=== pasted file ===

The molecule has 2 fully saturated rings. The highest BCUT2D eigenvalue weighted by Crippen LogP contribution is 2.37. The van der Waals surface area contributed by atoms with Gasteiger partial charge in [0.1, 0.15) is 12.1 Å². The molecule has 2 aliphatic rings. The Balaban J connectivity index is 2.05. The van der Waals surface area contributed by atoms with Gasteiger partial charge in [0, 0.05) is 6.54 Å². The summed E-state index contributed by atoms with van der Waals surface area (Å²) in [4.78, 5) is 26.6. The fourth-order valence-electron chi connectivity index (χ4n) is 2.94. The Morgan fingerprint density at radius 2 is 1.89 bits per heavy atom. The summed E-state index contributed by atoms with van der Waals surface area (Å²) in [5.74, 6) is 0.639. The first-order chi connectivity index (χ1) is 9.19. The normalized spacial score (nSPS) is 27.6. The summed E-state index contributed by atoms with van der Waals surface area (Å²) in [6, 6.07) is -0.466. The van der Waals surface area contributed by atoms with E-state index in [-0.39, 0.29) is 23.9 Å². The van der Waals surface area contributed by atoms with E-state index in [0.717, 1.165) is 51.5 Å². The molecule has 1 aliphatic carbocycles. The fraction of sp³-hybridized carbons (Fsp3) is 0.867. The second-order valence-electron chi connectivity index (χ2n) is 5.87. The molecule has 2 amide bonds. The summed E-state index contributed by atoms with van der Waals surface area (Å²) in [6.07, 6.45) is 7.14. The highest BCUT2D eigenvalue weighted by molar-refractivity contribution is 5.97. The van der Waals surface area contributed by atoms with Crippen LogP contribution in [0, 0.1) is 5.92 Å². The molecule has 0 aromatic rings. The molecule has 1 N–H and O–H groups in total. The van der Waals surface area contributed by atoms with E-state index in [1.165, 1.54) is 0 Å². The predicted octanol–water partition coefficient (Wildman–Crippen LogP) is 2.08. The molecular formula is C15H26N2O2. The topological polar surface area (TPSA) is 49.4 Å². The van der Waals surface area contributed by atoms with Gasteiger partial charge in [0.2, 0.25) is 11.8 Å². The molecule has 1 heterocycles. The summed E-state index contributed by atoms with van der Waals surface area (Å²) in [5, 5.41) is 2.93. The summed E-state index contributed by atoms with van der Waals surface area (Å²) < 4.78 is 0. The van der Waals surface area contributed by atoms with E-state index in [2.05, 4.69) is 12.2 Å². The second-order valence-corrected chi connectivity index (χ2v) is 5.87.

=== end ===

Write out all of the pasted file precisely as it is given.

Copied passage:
The molecule has 2 fully saturated rings. The highest BCUT2D eigenvalue weighted by Crippen LogP contribution is 2.37. The van der Waals surface area contributed by atoms with Gasteiger partial charge in [0.1, 0.15) is 12.1 Å². The molecule has 2 aliphatic rings. The Balaban J connectivity index is 2.05. The van der Waals surface area contributed by atoms with Gasteiger partial charge in [0, 0.05) is 6.54 Å². The summed E-state index contributed by atoms with van der Waals surface area (Å²) in [4.78, 5) is 26.6. The fourth-order valence-electron chi connectivity index (χ4n) is 2.94. The Morgan fingerprint density at radius 2 is 1.89 bits per heavy atom. The summed E-state index contributed by atoms with van der Waals surface area (Å²) in [5.74, 6) is 0.639. The first-order chi connectivity index (χ1) is 9.19. The normalized spacial score (nSPS) is 27.6. The summed E-state index contributed by atoms with van der Waals surface area (Å²) in [6, 6.07) is -0.466. The van der Waals surface area contributed by atoms with E-state index in [-0.39, 0.29) is 23.9 Å². The van der Waals surface area contributed by atoms with E-state index in [0.717, 1.165) is 51.5 Å². The molecule has 1 aliphatic carbocycles. The fraction of sp³-hybridized carbons (Fsp3) is 0.867. The second-order valence-electron chi connectivity index (χ2n) is 5.87. The molecule has 2 amide bonds. The summed E-state index contributed by atoms with van der Waals surface area (Å²) in [6.07, 6.45) is 7.14. The highest BCUT2D eigenvalue weighted by molar-refractivity contribution is 5.97. The van der Waals surface area contributed by atoms with Crippen LogP contribution in [0, 0.1) is 5.92 Å². The molecule has 0 aromatic rings. The molecule has 1 N–H and O–H groups in total. The van der Waals surface area contributed by atoms with E-state index in [1.165, 1.54) is 0 Å². The predicted octanol–water partition coefficient (Wildman–Crippen LogP) is 2.08. The molecular formula is C15H26N2O2. The topological polar surface area (TPSA) is 49.4 Å². The van der Waals surface area contributed by atoms with Gasteiger partial charge in [0.2, 0.25) is 11.8 Å². The molecule has 1 heterocycles. The summed E-state index contributed by atoms with van der Waals surface area (Å²) in [5, 5.41) is 2.93. The summed E-state index contributed by atoms with van der Waals surface area (Å²) < 4.78 is 0. The van der Waals surface area contributed by atoms with E-state index in [2.05, 4.69) is 12.2 Å². The second-order valence-corrected chi connectivity index (χ2v) is 5.87.